Biaxial Seismic Simulator
Biaxial Seismic Simulator with a Laminated Shear Stack option
For reproducing realistic earthquake events in a laboratory with a moderate research budget using a compact system
Earthquakes are a problem of great significance to Australia. History shows that earthquakes may occur in places with no previous seismic activity. Australian cities are at risk as they comprise old infrastructure made of unreinforced brick and masonry, which is particularly susceptible to earthquake damage. Moreover, large areas in Australian cities are underlain by soils which may experience strength loss and turn to a fluid-like state (liquefaction) in an earthquake. Reinsurance companies rate an earthquake in Sydney in their 20 top risk exposures worldwide.
Research is needed to understand how infrastructure responds to earthquakes, using seismic simulators to conduct controlled laboratory tests in which large models are subjected to earthquake loading.
Most earthquake damage is caused by a combination of significant horizontal and vertical shaking. However, the seismic simulators used by many researchers move in just one horizontal direction, posing limitations on the relevance and usefulness of the results they generate.
This low cost shaking table has been developed by UNSW and incorporates advanced actuation and control technology.
It enables combined horizontal (lateral) and vertical (heave) motions providing a higher level of simulation realism when compared with uniaxial simulators which move in just one horizontal direction.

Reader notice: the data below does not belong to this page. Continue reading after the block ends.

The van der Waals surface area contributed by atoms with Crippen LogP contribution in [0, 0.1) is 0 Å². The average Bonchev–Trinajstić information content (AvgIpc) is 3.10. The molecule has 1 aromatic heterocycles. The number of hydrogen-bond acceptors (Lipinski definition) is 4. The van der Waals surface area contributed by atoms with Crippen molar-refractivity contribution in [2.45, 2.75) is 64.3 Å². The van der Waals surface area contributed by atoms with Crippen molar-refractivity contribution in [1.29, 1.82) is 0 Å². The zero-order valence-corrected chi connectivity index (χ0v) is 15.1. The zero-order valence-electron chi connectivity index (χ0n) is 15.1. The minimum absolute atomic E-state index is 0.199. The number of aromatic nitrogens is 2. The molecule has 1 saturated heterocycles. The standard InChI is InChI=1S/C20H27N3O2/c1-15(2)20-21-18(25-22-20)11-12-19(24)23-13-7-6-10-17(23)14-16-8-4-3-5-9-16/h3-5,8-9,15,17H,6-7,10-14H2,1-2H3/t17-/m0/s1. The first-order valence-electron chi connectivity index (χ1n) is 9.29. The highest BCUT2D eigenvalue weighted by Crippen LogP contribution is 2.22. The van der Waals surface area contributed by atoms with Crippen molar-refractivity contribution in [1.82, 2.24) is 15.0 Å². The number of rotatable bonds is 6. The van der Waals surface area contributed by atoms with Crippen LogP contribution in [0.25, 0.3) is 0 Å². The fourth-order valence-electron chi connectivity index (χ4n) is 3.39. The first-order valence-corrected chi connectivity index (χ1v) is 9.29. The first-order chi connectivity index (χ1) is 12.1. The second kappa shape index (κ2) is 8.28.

The Biaxial Seismic Simulator is ideal for researchers wanting to:
- enter the earthquake engineering testing field at a low cost
- upgrade current testing capabilities which may be limited to shaking horizontally
- make research discoveries that are more relevant and that will have greater impact than possible using other low cost simulators which only shake horizontally
The cost of the Biaxial Seismic Simulator is kept low through its use of only two actuators with the same horizontal alignment. This simple design makes the simulator very compact and easy to anchor to a strong floor, and it occupies a relatively small space. The installation costs are far less than required for a six degrees-of-freedom system.
One of the actuators causes the vertical motion using a scissor mechanism, sometimes referred to as the Scott Russell mechanism. The other actuator causes the horizontal motion. https://en.wikipedia.org/wiki/Scott_Russell_linkage
The first simulator of this type has been installed at UNSW. One current project using the simulator involves the development of a new technology to make tailings liquefaction resistant in the event of an earthquake. It is being run in parallel to an ARC funded project led by UWA that also involves UNSW, UniSA, UoW and six mining companies. Another current project is an investigation, with Yokohama National University, into the seismic behaviour of stone walls of Japanese castles.
For further information on the seismic simulator, enquiries on sales and rescaling the simulator’s design and specifications to suit your needs, or to get involved in related research projects please contact Associate Professor Adrian Russell at UNSW (firstname.lastname@example.org). Technical information on the simulator at UNSW is contained in the brochure.
The Biaxial Seismic Simulator, unloaded and with combined horizontal and vertical sine sweeps
Earthquake testing of a drystone retaining wall
The purpose built laminated shear stack with a CPT penetrometer mounting frame attached. Each of the 10 laminates has an adjustable stiffness